OHNY Weekend


Over the past fifteen years, Open House New York has opened more than 1,100 sites to more than a million people, who took more pictures than we could ever count! To celebrate the 15th anniversary of OHNY Weekend, Open House New York is launching a Kickstarter campaign to publish a book to share some the stunning pictures that have been submitted as part of the annual OHNY Weekend photo competition. 
Because OHNY Weekend takes place across all five boroughs; because the festival opens a diverse mix of sites, from infrastructure facilities to cultural spaces to workspaces and private homes; and because of the sheer number of submissions, the collection of photos offers a view of New York City that is unique in its breadth. It is a portrait of the greatest city in the world as seen by the people who love it the most–people like you!

But if this book is going to happen, we need your help! Kickstarter is a crowdfunding platform that connects people with creative projects that need support. But it is all or nothing–if a project matches or exceeds its goal, it receives funding; if it falls short, it gets nothing. This book can only be published with your support. Visit our Kickstarter campaign today–with a pledge of $35 or more, you can reserve a copy of the book and help make it a reality. Learn more in the video above, or check out a small sample of some of the amazing photos OHNY Weekend visitors have taken below.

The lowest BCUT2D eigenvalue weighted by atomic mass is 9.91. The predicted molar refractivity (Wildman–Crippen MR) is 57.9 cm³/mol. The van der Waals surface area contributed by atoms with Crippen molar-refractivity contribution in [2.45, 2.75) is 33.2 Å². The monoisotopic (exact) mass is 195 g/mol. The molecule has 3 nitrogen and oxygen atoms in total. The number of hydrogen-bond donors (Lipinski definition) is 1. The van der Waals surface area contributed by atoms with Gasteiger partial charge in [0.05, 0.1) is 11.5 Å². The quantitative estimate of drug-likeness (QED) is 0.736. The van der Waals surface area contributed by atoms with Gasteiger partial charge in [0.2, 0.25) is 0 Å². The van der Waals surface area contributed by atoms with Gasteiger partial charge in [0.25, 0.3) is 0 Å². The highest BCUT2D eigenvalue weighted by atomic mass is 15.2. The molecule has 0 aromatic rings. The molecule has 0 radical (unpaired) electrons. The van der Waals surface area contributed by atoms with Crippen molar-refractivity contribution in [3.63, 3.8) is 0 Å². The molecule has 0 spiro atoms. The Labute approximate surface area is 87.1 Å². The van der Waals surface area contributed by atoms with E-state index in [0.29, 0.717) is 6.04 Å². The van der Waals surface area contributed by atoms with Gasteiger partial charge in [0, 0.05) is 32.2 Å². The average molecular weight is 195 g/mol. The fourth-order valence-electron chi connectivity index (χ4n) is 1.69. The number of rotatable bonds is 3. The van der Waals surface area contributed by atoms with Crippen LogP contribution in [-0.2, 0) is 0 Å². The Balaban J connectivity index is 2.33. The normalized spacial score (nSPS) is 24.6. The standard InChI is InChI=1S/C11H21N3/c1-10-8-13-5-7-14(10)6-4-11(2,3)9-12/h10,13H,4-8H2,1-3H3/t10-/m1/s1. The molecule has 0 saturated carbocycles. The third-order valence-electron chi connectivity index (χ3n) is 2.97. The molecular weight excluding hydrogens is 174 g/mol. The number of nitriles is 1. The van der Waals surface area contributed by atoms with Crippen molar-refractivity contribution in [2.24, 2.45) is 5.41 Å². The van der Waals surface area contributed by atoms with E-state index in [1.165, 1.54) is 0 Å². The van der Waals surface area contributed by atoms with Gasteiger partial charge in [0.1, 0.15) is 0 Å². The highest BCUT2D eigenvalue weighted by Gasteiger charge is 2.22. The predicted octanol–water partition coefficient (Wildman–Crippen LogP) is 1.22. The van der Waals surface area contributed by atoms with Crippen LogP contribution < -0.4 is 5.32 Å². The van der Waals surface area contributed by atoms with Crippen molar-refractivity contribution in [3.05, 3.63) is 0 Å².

Seeing the City: Open House New York Weekend in Photos
Harcover, 96 pages
100 photos (minimum)
Full color
8.5″ x 10.5″

Sample Photos

TWA Flight Center, Queens. Mark Funk/Wikimedia Commons/CC BY-SA 4.

 

Battery Weed, Staten Island. Jesse Vega/Wikimedia Commons/CC BY-SA 4.0

 

Brooklyn Navy Yard. Alex Fortney/Wikimedia Commons/CC BY-SA 4.0

 

Ford Foundation, Manhattan. Bitpixdigital/Wikimedia Commons/CC BY-SA 4.0

 

Brooklyn Army Terminal. Zlatishe/Wikimedia Commons/CC BY-SA 4.0

 

GBX Terminal, Brooklyn. Oliver Kienzi/Wikimedia Commons/CC BY-SA 4.0

 

Union Theological, Manhattan. NYlandmarks/Wikimedia Commons/CC BY-SA 4.0

Welling Court, Queens. Sleepy.nyc/Wikimedia Commons/CC BY-SA 4.0